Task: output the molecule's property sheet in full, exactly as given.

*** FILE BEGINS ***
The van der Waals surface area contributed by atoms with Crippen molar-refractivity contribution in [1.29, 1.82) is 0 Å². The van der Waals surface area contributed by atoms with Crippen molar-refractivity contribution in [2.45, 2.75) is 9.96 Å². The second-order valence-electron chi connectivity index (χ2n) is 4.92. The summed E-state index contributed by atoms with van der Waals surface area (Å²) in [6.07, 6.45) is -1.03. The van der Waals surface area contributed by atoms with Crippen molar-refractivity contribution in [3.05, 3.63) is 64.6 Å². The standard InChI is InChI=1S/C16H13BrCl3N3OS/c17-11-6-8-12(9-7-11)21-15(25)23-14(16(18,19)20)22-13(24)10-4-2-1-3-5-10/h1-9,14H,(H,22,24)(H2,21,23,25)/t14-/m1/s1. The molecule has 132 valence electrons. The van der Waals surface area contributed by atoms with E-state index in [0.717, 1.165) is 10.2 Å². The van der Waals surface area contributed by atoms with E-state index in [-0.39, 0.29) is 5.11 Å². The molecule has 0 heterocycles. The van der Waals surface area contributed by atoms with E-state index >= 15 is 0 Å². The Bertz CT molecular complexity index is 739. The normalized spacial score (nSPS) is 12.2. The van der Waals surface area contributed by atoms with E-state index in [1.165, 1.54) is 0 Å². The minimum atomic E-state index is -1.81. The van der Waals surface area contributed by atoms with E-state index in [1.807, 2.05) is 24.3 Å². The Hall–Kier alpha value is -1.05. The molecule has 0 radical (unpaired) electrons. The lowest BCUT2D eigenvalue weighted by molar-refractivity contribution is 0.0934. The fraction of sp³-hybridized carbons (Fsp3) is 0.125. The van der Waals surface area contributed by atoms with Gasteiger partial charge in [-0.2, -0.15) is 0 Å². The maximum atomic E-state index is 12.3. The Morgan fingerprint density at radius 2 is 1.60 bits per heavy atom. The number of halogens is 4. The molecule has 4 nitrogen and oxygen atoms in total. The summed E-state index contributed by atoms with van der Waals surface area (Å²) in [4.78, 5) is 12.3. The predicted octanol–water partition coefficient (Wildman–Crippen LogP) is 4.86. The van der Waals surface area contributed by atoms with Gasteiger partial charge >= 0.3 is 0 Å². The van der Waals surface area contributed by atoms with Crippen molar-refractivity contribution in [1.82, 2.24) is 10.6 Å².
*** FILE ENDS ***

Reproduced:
The van der Waals surface area contributed by atoms with Crippen molar-refractivity contribution in [1.29, 1.82) is 0 Å². The van der Waals surface area contributed by atoms with Crippen molar-refractivity contribution in [2.45, 2.75) is 9.96 Å². The second-order valence-electron chi connectivity index (χ2n) is 4.92. The summed E-state index contributed by atoms with van der Waals surface area (Å²) in [6.07, 6.45) is -1.03. The van der Waals surface area contributed by atoms with Crippen molar-refractivity contribution in [3.05, 3.63) is 64.6 Å². The standard InChI is InChI=1S/C16H13BrCl3N3OS/c17-11-6-8-12(9-7-11)21-15(25)23-14(16(18,19)20)22-13(24)10-4-2-1-3-5-10/h1-9,14H,(H,22,24)(H2,21,23,25)/t14-/m1/s1. The molecule has 132 valence electrons. The van der Waals surface area contributed by atoms with E-state index in [0.717, 1.165) is 10.2 Å². The van der Waals surface area contributed by atoms with E-state index in [-0.39, 0.29) is 5.11 Å². The molecule has 0 heterocycles. The van der Waals surface area contributed by atoms with E-state index >= 15 is 0 Å². The Bertz CT molecular complexity index is 739. The normalized spacial score (nSPS) is 12.2. The van der Waals surface area contributed by atoms with E-state index in [1.165, 1.54) is 0 Å². The minimum atomic E-state index is -1.81. The van der Waals surface area contributed by atoms with E-state index in [1.807, 2.05) is 24.3 Å². The Hall–Kier alpha value is -1.05. The molecule has 0 radical (unpaired) electrons. The lowest BCUT2D eigenvalue weighted by molar-refractivity contribution is 0.0934. The fraction of sp³-hybridized carbons (Fsp3) is 0.125. The van der Waals surface area contributed by atoms with Gasteiger partial charge in [-0.2, -0.15) is 0 Å². The maximum atomic E-state index is 12.3. The Morgan fingerprint density at radius 2 is 1.60 bits per heavy atom. The number of halogens is 4. The molecule has 4 nitrogen and oxygen atoms in total. The summed E-state index contributed by atoms with van der Waals surface area (Å²) in [4.78, 5) is 12.3. The predicted octanol–water partition coefficient (Wildman–Crippen LogP) is 4.86. The van der Waals surface area contributed by atoms with Gasteiger partial charge >= 0.3 is 0 Å². The van der Waals surface area contributed by atoms with Crippen molar-refractivity contribution in [1.82, 2.24) is 10.6 Å².